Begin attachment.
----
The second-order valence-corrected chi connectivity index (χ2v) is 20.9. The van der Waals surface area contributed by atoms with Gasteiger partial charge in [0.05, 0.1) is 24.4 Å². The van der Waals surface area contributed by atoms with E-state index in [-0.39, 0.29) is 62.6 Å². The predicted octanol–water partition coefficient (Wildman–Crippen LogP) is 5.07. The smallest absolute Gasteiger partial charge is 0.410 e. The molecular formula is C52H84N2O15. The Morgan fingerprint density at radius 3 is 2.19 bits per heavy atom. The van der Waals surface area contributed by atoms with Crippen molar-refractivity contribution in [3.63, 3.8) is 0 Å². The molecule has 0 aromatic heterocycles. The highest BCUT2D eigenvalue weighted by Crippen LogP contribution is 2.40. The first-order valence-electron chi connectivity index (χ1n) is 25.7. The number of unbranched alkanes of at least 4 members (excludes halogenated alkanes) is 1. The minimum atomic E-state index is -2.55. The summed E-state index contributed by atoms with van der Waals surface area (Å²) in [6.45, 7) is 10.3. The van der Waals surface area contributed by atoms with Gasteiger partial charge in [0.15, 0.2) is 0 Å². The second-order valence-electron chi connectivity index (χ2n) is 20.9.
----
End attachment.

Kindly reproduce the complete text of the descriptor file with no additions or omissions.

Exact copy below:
The second-order valence-corrected chi connectivity index (χ2v) is 20.9. The van der Waals surface area contributed by atoms with Gasteiger partial charge in [0.05, 0.1) is 24.4 Å². The van der Waals surface area contributed by atoms with E-state index in [-0.39, 0.29) is 62.6 Å². The predicted octanol–water partition coefficient (Wildman–Crippen LogP) is 5.07. The smallest absolute Gasteiger partial charge is 0.410 e. The molecular formula is C52H84N2O15. The Morgan fingerprint density at radius 3 is 2.19 bits per heavy atom. The van der Waals surface area contributed by atoms with Crippen molar-refractivity contribution in [3.63, 3.8) is 0 Å². The molecule has 0 aromatic heterocycles. The highest BCUT2D eigenvalue weighted by Crippen LogP contribution is 2.40. The first-order valence-electron chi connectivity index (χ1n) is 25.7. The number of unbranched alkanes of at least 4 members (excludes halogenated alkanes) is 1. The minimum atomic E-state index is -2.55. The summed E-state index contributed by atoms with van der Waals surface area (Å²) in [6.45, 7) is 10.3. The van der Waals surface area contributed by atoms with Gasteiger partial charge in [0.15, 0.2) is 0 Å². The second-order valence-electron chi connectivity index (χ2n) is 20.9.